Transistor-transistor logic

From Academic Kids

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68k_ttl.jpg
A Motorola 68000-based computer with various TTL chips.

Transistor-transistor logic (TTL) is a class of digital circuits built from bipolar junction transistors (BJT), and resistors. It is notable for being a widespread integrated circuit (IC) family used in many applications such as computers, industrial controls, music synthesizers, and electronic test and measurement instruments.

Contents

History

TTL became popular with electronic systems designers in 1962 after Texas Instruments introduced the 7400 series of ICs, which had a wide range of digital logic block functions. The Texas Instrument family became an industry standard but TTL devices are made by Motorola, Signetics, and National Semiconductor and many other companies. TTL became important because it was the first time that low-cost integrated circuits made digital techniques economically practical for tasks previously done by analog methods.

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TTL_Clock.jpg
A real-time clock built of TTL chips designed about 1979.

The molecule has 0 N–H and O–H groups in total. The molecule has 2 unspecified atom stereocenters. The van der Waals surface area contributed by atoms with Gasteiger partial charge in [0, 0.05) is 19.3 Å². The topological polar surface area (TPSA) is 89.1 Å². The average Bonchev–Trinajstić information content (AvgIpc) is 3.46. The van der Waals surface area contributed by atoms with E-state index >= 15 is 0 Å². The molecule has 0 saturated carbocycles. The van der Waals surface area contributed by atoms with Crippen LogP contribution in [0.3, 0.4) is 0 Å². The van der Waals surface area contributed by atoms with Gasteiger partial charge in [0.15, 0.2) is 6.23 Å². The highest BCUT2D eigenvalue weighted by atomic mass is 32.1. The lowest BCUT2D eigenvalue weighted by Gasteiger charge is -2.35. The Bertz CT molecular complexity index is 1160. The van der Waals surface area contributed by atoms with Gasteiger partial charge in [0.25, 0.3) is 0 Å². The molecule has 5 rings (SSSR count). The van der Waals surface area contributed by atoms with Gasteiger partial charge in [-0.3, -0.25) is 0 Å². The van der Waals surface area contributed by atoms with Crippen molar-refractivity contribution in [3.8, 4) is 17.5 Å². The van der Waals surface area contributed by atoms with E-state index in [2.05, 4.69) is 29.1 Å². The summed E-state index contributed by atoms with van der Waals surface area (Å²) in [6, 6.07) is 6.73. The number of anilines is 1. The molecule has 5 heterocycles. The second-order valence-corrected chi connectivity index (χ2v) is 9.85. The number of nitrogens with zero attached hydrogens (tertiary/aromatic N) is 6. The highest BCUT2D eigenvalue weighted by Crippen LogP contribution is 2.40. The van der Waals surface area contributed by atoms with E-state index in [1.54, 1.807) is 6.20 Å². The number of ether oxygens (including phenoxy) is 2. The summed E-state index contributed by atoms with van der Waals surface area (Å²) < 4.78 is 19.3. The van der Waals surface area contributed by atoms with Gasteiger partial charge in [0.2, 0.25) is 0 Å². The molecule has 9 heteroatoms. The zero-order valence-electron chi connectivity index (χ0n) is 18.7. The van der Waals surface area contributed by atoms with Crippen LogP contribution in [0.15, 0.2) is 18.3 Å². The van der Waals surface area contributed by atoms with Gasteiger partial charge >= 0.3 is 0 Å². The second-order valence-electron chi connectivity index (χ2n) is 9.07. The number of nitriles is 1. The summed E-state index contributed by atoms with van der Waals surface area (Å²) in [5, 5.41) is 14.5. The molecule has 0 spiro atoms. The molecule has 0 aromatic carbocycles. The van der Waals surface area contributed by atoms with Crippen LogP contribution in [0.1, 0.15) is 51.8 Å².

Functions

Each integrated circuit performs separate building-block functions such as

Theory

TTL integrated circuits are examples of small-scale to medium-scale integration. Each "chip" contains the equivalent of a few dozen to a few hundred transistors, contrasting with early very-large-scale integration VLSI devices that had the equivalent of up to 10,000 transistors, and modern microprocessors that are equivalent to tens of millions of transistors.

The fundamental switching action of a TTL gate is based on a multiple-emitter input transistor. This replaces the multiple input diodes of the earlier DTL logic, with improved speed and a reduction in chip area. The active operation of this input transistor removes stored charge from the output stage transistors more rapdily than a comparable DTL gate, making TTL much faster in switching. A small amount of current must be drawn from a TTL input to insure proper logic levels. The total current draw must be within the capacities of the preceding stage, which limits the number of nodes that can be connected ( the "fan-out").